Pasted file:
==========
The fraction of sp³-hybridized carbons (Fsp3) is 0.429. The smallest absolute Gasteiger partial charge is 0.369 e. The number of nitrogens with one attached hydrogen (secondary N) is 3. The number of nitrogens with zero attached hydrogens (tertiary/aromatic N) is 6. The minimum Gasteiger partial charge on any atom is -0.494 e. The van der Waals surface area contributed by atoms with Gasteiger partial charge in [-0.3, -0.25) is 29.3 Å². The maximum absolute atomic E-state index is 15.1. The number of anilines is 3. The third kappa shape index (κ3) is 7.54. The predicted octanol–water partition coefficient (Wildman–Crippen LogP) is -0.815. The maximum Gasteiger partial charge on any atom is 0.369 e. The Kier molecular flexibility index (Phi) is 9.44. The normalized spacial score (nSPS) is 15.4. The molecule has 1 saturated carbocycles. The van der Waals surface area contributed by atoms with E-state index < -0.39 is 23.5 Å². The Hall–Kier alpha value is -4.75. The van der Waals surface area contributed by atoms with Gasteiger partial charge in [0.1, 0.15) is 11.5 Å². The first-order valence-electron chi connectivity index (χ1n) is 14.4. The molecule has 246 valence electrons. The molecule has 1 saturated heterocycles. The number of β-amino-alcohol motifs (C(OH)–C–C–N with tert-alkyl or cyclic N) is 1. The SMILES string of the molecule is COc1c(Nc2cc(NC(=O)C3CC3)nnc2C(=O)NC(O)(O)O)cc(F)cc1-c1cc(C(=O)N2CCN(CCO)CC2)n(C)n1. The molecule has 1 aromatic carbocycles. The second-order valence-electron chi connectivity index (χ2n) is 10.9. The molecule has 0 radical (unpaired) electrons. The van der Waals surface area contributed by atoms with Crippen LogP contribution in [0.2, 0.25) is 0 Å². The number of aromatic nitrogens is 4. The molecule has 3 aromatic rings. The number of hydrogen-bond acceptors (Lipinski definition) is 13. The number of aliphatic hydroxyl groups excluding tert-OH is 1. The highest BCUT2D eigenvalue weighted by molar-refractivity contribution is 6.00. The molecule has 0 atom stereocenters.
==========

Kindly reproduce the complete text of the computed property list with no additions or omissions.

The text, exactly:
The fraction of sp³-hybridized carbons (Fsp3) is 0.429. The smallest absolute Gasteiger partial charge is 0.369 e. The number of nitrogens with one attached hydrogen (secondary N) is 3. The number of nitrogens with zero attached hydrogens (tertiary/aromatic N) is 6. The minimum Gasteiger partial charge on any atom is -0.494 e. The van der Waals surface area contributed by atoms with Gasteiger partial charge in [-0.3, -0.25) is 29.3 Å². The maximum absolute atomic E-state index is 15.1. The number of anilines is 3. The third kappa shape index (κ3) is 7.54. The predicted octanol–water partition coefficient (Wildman–Crippen LogP) is -0.815. The maximum Gasteiger partial charge on any atom is 0.369 e. The Kier molecular flexibility index (Phi) is 9.44. The normalized spacial score (nSPS) is 15.4. The molecule has 1 saturated carbocycles. The van der Waals surface area contributed by atoms with E-state index < -0.39 is 23.5 Å². The Hall–Kier alpha value is -4.75. The van der Waals surface area contributed by atoms with Gasteiger partial charge in [0.1, 0.15) is 11.5 Å². The first-order valence-electron chi connectivity index (χ1n) is 14.4. The molecule has 246 valence electrons. The molecule has 1 saturated heterocycles. The number of β-amino-alcohol motifs (C(OH)–C–C–N with tert-alkyl or cyclic N) is 1. The SMILES string of the molecule is COc1c(Nc2cc(NC(=O)C3CC3)nnc2C(=O)NC(O)(O)O)cc(F)cc1-c1cc(C(=O)N2CCN(CCO)CC2)n(C)n1. The molecule has 1 aromatic carbocycles. The second-order valence-electron chi connectivity index (χ2n) is 10.9. The molecule has 0 radical (unpaired) electrons. The van der Waals surface area contributed by atoms with Crippen LogP contribution in [0.2, 0.25) is 0 Å². The number of aromatic nitrogens is 4. The molecule has 3 aromatic rings. The number of hydrogen-bond acceptors (Lipinski definition) is 13. The number of aliphatic hydroxyl groups excluding tert-OH is 1. The highest BCUT2D eigenvalue weighted by molar-refractivity contribution is 6.00. The molecule has 0 atom stereocenters.